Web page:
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This is a list of United States Code sections, Statutes at Large, Public Laws, and Presidential Documents, which provide rulemaking authority for this CFR Part.
This list is taken from the Parallel Table of Authorities and Rules provided by GPO [Government Printing Office].
It is not guaranteed to be accurate or up-to-date, though we do refresh the database weekly. More limitations on accuracy are described at the GPO site.
§ 321 - Definitions; generally
§ 342 - Adulterated food
§ 348 - Food additives
§ 371 - Regulations and hearings
§ 381 - Imports and exports
Title 21 published on 13-Apr-2017 03:05
The following are ALL rules, proposed rules, and notices (chronologically) published in the Federal Register relating to 21 CFR Part 189 after this date.
The Food and Drug Administration (FDA or we) is issuing a final rule prohibiting the use of certain cattle material to address the potential risk of bovine spongiform encephalopathy (BSE) in human food, including dietary supplements, and cosmetics. We have designated the following items as prohibited cattle materials: Specified risk materials (SRMs), the small intestine from all cattle (unless the distal ileum has been removed), material from nonambulatory disabled cattle, material from cattle not inspected and passed, or mechanically separated (MS) (Beef). We are taking this action to minimize human exposure to certain cattle material that could potentially contain the BSE agent.
The Food and Drug Administration (FDA or we) is amending certain regulations to update the location of references cited in our food regulations. We are taking this action to reflect the transfer of those references from our facility in College Park, MD, to our library at our main campus in Silver Spring, MD. We also are updating certain regulations to reflect the current names for specific FDA offices.
The Food and Drug Administration (FDA or we) is announcing that we have filed a petition, submitted by the Natural Resources Defense Council, Center for Food Safety, Clean Water Action, Children's Environmental Health Network, Center for Science in the Public Interest, Breast Cancer Fund, Center for Environmental Health, Environmental Working Group, and Improving Kids' Environment, proposing that we amend our regulation to no longer provide for the use of potassium perchlorate as an additive in closure-sealing gaskets for food containers, revoke the Threshold of Regulation exemption No. 2005-006 to no longer exempt the use of sodium perchlorate monohydrate as a conductivity enhancer in antistatic agents for use in finished articles in contact with dry foods, and issue a new regulation to prohibit the use of perchlorate in antistatic agents for use in food-contact articles. We are requesting comments on the petition and establishing a comment period of 60 days from the date of publication of this notice.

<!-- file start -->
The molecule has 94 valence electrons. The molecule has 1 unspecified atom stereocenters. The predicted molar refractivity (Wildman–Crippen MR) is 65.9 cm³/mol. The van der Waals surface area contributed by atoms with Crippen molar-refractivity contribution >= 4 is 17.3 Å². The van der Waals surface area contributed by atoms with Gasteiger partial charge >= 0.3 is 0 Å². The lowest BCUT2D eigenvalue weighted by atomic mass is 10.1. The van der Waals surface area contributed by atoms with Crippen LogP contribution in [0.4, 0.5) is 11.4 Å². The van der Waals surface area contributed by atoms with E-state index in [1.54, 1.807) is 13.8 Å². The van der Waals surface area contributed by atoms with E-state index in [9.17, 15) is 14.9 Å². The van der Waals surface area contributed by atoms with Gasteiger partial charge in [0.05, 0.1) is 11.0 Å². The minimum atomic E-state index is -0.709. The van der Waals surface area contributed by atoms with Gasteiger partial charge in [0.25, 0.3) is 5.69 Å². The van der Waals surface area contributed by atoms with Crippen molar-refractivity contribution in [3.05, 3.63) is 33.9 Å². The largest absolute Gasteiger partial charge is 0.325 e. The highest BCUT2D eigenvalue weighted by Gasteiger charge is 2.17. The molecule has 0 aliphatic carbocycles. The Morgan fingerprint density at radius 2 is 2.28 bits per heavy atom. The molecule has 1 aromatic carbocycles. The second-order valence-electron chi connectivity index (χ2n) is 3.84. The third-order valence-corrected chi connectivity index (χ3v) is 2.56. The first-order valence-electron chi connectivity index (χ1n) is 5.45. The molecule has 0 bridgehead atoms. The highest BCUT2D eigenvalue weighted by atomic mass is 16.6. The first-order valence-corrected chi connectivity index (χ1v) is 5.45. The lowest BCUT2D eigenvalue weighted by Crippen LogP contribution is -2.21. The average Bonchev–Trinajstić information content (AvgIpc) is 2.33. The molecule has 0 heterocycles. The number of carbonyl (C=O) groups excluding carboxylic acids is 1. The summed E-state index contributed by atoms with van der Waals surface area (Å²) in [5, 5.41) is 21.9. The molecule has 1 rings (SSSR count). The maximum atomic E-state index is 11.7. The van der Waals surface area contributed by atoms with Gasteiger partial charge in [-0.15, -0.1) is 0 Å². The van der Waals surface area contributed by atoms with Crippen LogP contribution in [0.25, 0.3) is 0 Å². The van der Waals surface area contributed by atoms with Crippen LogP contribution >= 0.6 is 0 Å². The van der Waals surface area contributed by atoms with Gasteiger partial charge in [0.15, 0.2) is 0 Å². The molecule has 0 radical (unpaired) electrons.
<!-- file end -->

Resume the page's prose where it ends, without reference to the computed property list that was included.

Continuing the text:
The Food and Drug Administration (FDA) is amending certain regulations regarding food and color additives to correct minor errors (such as misspelled chemical names) and to update office names and addresses. This action is editorial in nature and is intended to improve the accuracy of the Agency's regulations.
The Food and Drug Administration (FDA or “we”) is reopening the comment period for the interim final rule entitled “Use of Materials Derived From Cattle in Human Food and Cosmetics” that published in the Federal Register of July 14, 2004 (69 FR 42256). The interim final rule prohibited the use of certain cattle material to address the potential risk of bovine spongiform encephalopathy (BSE) in human food, including dietary supplements, and cosmetics. In the Federal Register of September 7, 2005 (70 FR 53063), we amended the interim final rule to make changes, including providing that the small intestine of cattle, formerly prohibited cattle material, could be used in human food and cosmetics if the distal ileum was removed by a specified procedure or one that the establishment could demonstrate is equally effective in ensuring complete removal of the distal ileum. Since 2005, peer-reviewed studies have been published showing the presence of infectivity in the proximal ileum, jejunum, ileocecal junction, and colon of cattle with BSE. Therefore, we are reopening the comment period for the interim final rule to give interested parties an opportunity to comment on the new studies concerning infectivity in parts of the small intestine other than the distal ileum.